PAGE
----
Structural approaches to probing metal interaction with proteins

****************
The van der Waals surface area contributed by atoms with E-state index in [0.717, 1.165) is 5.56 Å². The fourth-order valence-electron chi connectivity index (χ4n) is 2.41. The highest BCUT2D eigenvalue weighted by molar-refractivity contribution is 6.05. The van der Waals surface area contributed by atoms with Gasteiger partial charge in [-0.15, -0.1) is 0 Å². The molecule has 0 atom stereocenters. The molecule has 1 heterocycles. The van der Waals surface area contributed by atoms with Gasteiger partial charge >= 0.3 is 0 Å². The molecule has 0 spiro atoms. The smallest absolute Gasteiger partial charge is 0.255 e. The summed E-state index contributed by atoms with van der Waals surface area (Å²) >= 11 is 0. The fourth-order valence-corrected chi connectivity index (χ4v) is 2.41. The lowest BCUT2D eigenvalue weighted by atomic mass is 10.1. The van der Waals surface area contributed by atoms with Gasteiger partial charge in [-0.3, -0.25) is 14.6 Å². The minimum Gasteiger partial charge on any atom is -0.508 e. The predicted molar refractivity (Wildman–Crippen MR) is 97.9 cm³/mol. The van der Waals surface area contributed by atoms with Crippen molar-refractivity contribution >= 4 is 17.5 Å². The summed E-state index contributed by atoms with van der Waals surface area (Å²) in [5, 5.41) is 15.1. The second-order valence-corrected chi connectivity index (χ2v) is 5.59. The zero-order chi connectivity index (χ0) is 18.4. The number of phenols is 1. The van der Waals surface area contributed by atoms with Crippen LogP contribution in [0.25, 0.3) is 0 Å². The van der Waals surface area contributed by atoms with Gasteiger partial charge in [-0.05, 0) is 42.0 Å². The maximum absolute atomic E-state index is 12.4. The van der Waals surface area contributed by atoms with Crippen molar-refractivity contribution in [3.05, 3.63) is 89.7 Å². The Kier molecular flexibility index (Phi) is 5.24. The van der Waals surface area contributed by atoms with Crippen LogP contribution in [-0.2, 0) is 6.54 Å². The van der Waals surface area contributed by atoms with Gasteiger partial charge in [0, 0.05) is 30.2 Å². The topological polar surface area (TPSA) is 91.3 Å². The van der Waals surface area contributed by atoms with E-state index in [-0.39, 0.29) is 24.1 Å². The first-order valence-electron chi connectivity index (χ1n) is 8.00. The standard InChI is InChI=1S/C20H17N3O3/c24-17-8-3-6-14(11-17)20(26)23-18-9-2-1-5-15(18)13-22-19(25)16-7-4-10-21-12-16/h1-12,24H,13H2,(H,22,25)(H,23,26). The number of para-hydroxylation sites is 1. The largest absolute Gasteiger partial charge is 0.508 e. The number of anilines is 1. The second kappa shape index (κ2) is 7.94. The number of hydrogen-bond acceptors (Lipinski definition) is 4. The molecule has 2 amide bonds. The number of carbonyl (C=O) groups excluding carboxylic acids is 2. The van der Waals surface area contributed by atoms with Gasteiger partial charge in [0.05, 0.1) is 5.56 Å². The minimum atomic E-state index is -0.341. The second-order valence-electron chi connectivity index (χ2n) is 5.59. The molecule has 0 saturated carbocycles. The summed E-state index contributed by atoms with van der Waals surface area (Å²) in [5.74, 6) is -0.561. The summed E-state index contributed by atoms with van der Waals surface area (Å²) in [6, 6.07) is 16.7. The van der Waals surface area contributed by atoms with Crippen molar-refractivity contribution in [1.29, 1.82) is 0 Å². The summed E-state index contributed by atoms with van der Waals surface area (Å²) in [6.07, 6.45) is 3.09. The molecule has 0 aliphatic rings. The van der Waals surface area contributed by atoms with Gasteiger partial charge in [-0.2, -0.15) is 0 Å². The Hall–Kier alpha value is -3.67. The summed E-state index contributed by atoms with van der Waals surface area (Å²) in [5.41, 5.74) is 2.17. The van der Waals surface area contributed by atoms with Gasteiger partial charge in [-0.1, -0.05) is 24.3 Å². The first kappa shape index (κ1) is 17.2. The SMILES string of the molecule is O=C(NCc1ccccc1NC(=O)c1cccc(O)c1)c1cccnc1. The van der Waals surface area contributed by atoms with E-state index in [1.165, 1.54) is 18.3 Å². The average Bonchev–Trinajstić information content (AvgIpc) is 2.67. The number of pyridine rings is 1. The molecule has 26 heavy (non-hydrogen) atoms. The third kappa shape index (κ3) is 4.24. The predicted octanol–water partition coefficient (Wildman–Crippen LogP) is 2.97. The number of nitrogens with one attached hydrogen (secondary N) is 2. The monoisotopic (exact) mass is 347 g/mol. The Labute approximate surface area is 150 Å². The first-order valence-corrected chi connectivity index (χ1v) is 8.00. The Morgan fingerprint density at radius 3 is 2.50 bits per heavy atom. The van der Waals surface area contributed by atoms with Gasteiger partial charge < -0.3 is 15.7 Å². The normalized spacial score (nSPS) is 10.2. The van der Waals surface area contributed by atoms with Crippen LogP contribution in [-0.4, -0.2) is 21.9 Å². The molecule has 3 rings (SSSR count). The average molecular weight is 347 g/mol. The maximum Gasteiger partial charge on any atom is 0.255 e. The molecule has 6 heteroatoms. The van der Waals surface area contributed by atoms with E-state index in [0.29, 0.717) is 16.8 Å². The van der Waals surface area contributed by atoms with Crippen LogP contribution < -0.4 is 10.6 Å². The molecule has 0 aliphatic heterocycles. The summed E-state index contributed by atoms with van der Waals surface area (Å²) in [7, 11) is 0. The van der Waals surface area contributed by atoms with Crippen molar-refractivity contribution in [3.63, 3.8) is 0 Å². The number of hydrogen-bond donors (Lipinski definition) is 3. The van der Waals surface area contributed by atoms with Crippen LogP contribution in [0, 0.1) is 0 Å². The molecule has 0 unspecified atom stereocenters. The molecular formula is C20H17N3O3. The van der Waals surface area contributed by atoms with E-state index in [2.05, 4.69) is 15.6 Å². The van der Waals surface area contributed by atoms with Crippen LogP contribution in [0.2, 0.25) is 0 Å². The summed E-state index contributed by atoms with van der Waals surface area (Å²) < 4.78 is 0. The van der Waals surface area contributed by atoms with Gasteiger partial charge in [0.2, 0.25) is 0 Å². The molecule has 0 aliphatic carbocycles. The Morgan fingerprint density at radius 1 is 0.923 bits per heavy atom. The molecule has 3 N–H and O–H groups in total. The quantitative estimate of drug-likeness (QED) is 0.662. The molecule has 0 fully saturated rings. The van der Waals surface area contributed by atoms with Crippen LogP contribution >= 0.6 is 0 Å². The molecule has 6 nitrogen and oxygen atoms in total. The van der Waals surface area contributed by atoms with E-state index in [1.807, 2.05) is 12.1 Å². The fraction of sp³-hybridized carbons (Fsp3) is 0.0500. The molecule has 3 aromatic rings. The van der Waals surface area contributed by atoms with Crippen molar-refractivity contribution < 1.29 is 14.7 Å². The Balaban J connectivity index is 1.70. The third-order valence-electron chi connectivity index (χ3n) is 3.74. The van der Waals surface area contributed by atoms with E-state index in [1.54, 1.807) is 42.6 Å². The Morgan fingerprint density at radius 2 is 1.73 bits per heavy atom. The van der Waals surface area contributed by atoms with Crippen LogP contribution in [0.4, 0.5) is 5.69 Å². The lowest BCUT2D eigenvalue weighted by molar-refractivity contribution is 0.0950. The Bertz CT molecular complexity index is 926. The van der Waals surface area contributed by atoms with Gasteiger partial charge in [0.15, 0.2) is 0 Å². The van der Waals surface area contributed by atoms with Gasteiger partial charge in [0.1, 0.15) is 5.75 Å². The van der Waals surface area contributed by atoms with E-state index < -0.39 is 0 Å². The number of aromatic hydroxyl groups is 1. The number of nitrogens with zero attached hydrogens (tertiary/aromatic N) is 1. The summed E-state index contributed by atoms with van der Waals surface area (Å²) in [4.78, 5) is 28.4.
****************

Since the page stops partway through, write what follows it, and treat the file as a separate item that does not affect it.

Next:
In this mini-review we focus on metal interactions with proteins with a particular emphasis on the evident synergism between different biophysical approaches toward understanding metallobiology. We highlight three recent examples from our own laboratory. Firstly, we describe metallodrug interactions with glutathione S-transferases, an enzyme family known to attack commonly used anti-cancer drugs. We then describe a protein target for memory enhancing drugs called insulin-regulated aminopeptidase in which zinc plays a role in catalysis and regulation. Finally we describe our studies on a protein, amyloid precursor protein, that appears to play a central role in Alzheimer's disease. Copper ions have been implicated in playing both beneficial and detrimental roles in the disease by binding to different regions of this protein. Metallodrug ethacraplatin binding to the detoxifying enzyme glutathione transferase. The intact compound binds first at the enzyme's dimer interface, the compound is then cleaved and the ethacrynic moieties transverse to the substrate-binding site to inhibit the enzyme while the platinum center remains bound to the dimer interface. âº Glutathione transferases are involved in the anti-cancer metallodrug resistance. âº Zn binding to insulin-regulated aminopeptidase controls activity and regulation. âº Cu binding to Alzheimer's amyloid precursor protein affects signaling and processing. âº Crystallography and XAS have proved to be complementary in studies of these proteins.